So, what do you do in these types of scenarios? Thankfully, there are other scaffold-free solutions that can be deployed. These are not only more effective; they can also suit the type of building a lot better.

These alternative scaffold-free access methods include using rope access or  ‘industrial abseiling’, suspended access equipment such as motorised cradles, and mobile elevating work platforms (known as MEWPs). Which method you should choose depends on various factors, such as time, cost, and how much disruption your site can afford.

Types of scaffold-free access for buildings

Rope Access and Industrial Abseiling work

This technique is commonly used by for tall buildings and involves a form of lowering or ascending using rope and an abseil device. It allows the professional to access difficult to reach areas since they have a certain amount of control over the length of the rope and its direction.

Suspended Access Equipment

You’ve probably seen these on television where the windows of huge skyscrapers are being cleaned. It involves two people standing inside a motorised cradle which is lowered down from the top of the building using high strength cables. It gives the individuals a safe and stable platform from which to repair, inspect, or clean a building.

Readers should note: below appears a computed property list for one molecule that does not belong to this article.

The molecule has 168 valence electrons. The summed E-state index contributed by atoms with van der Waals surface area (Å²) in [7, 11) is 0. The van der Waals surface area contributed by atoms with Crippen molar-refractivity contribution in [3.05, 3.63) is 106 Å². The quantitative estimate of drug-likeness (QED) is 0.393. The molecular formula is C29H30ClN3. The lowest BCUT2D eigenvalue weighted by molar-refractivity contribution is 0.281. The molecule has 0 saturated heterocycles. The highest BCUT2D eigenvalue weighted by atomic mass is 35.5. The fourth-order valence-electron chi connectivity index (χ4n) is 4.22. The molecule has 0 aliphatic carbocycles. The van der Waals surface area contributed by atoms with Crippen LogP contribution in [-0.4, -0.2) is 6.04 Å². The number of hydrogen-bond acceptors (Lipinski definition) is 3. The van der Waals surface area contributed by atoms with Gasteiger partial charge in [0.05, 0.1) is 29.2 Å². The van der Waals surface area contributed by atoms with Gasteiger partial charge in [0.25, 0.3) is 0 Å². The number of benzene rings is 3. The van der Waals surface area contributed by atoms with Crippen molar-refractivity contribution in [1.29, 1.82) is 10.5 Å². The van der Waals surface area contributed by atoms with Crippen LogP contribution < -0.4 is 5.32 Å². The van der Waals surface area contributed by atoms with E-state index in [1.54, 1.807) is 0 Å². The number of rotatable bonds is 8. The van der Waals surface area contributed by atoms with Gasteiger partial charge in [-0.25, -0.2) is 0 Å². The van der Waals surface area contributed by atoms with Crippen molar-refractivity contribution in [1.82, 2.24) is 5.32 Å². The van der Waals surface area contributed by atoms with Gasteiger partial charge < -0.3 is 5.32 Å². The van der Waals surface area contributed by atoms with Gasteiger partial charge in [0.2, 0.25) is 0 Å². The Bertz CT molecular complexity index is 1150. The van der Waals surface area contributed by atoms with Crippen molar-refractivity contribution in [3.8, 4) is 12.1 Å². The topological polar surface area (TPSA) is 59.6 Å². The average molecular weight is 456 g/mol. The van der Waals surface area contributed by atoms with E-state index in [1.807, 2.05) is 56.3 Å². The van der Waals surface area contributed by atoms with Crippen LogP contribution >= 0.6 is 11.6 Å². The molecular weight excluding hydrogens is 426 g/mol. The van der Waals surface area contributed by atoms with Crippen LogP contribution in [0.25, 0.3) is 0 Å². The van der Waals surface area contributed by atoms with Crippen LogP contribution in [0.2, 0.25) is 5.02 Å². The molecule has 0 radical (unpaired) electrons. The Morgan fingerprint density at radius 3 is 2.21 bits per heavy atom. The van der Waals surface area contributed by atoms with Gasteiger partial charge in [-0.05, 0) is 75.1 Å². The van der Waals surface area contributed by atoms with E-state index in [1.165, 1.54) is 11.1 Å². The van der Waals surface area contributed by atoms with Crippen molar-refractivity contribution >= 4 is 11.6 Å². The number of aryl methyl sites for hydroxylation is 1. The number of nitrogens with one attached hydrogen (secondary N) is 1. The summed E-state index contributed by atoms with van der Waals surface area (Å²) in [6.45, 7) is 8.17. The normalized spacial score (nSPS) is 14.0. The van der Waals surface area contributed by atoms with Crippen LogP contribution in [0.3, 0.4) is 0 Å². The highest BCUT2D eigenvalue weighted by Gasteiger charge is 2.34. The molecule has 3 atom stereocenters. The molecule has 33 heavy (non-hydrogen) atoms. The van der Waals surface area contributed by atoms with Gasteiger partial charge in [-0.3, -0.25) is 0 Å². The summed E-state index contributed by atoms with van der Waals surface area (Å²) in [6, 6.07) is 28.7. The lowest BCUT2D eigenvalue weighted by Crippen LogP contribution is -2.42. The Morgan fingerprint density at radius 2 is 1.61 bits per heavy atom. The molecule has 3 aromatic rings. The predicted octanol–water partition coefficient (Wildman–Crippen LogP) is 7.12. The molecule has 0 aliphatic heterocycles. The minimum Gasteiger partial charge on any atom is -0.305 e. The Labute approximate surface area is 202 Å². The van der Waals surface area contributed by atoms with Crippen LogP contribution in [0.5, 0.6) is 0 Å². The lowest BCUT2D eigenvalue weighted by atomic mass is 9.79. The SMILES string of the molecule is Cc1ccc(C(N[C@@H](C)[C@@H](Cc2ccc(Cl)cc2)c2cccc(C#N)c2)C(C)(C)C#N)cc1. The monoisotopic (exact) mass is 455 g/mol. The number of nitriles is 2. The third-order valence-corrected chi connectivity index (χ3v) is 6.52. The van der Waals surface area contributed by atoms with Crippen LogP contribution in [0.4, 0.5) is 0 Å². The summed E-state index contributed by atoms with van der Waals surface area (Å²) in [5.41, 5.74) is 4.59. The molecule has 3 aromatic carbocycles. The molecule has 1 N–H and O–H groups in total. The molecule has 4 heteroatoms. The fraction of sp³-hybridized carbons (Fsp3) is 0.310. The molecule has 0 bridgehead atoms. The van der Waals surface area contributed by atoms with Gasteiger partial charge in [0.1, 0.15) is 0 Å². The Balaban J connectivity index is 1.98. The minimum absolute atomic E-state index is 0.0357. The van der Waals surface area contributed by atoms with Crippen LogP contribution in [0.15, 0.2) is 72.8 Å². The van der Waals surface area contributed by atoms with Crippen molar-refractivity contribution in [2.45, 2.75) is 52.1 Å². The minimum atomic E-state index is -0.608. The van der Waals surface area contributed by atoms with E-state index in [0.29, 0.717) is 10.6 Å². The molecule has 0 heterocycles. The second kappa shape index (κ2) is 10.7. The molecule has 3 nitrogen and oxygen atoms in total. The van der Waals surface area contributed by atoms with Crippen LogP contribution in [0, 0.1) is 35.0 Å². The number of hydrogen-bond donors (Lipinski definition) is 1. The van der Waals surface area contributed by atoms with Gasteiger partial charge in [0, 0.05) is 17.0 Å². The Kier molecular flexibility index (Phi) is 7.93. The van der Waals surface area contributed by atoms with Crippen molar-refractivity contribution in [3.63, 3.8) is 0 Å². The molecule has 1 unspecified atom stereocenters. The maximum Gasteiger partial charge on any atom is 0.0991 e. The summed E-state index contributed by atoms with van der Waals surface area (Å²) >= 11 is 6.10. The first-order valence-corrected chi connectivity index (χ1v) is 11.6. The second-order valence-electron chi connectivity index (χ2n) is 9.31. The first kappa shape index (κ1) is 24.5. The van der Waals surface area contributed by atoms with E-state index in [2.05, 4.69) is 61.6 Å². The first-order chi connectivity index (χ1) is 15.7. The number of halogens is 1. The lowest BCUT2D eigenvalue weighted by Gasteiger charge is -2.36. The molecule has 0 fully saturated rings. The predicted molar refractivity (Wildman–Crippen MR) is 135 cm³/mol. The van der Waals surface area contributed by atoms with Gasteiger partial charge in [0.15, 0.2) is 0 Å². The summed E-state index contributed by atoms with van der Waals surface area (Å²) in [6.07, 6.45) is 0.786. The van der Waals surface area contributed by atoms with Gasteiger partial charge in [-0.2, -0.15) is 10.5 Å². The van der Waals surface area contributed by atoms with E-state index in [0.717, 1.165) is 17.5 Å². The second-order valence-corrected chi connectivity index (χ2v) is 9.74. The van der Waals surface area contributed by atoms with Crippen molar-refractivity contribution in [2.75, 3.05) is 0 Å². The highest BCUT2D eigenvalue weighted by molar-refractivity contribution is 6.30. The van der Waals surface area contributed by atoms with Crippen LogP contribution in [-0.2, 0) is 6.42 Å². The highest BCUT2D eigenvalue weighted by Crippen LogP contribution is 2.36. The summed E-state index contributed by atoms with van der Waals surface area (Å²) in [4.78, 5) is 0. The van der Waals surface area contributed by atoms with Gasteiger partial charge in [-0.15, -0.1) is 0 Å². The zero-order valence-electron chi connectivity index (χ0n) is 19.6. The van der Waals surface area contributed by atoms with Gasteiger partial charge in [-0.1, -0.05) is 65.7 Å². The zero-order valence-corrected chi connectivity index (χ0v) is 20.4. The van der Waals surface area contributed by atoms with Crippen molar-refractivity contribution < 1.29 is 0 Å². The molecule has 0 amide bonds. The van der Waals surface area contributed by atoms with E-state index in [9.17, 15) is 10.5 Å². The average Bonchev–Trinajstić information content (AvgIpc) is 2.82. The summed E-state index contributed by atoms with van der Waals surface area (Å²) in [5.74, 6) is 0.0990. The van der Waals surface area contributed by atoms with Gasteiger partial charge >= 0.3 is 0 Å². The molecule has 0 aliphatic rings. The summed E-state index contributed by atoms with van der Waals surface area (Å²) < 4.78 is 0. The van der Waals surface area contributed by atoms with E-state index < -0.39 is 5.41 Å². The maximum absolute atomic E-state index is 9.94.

Mobile Elevating Work Platforms (MEWPs)


Building Transformation carrying out survey to modern stone building via MWEP
Building Transformation carrying out survey to modern stone building via MWEP

MEWPs are also excellent for reaching difficult to access areas of a building. An individual or pair can be raised up to a building in a motorised and movable basket. Some of the different types of MEWPs available today include spider lifts, cherry pickers, and aerial work platforms.

Why you should consider these methods for a building survey

There are a number of reasons why you may need a building surveyed. It could be that you simply want it inspected to look for damage after a period of particularly wet or wild weather, or you are looking for some building maintenance and you need to understand the amount of work that needs to be undertaken.

Or you may require a commercial building survey as a starting point to repair, redecorate, or paint the façade or simply to survey it because you’ve decided to sell the building.